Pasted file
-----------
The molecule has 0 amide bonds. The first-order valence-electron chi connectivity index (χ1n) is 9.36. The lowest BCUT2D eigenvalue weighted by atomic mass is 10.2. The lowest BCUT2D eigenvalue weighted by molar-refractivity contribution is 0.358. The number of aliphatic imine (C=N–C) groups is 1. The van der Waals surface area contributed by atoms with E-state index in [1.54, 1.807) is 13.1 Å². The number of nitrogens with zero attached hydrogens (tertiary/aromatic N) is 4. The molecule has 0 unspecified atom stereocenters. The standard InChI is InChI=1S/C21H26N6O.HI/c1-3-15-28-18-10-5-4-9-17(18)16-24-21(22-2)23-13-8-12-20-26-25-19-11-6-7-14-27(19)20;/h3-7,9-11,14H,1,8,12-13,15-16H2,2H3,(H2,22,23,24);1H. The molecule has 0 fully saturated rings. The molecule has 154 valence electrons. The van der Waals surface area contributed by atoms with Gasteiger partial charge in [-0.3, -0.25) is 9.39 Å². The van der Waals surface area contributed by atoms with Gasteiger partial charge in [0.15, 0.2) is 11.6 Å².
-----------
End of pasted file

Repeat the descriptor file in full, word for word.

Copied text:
The molecule has 0 amide bonds. The first-order valence-electron chi connectivity index (χ1n) is 9.36. The lowest BCUT2D eigenvalue weighted by atomic mass is 10.2. The lowest BCUT2D eigenvalue weighted by molar-refractivity contribution is 0.358. The number of aliphatic imine (C=N–C) groups is 1. The van der Waals surface area contributed by atoms with E-state index in [1.54, 1.807) is 13.1 Å². The number of nitrogens with zero attached hydrogens (tertiary/aromatic N) is 4. The molecule has 0 unspecified atom stereocenters. The standard InChI is InChI=1S/C21H26N6O.HI/c1-3-15-28-18-10-5-4-9-17(18)16-24-21(22-2)23-13-8-12-20-26-25-19-11-6-7-14-27(19)20;/h3-7,9-11,14H,1,8,12-13,15-16H2,2H3,(H2,22,23,24);1H. The molecule has 0 fully saturated rings. The molecule has 154 valence electrons. The van der Waals surface area contributed by atoms with Gasteiger partial charge in [-0.3, -0.25) is 9.39 Å². The van der Waals surface area contributed by atoms with Gasteiger partial charge in [0.15, 0.2) is 11.6 Å².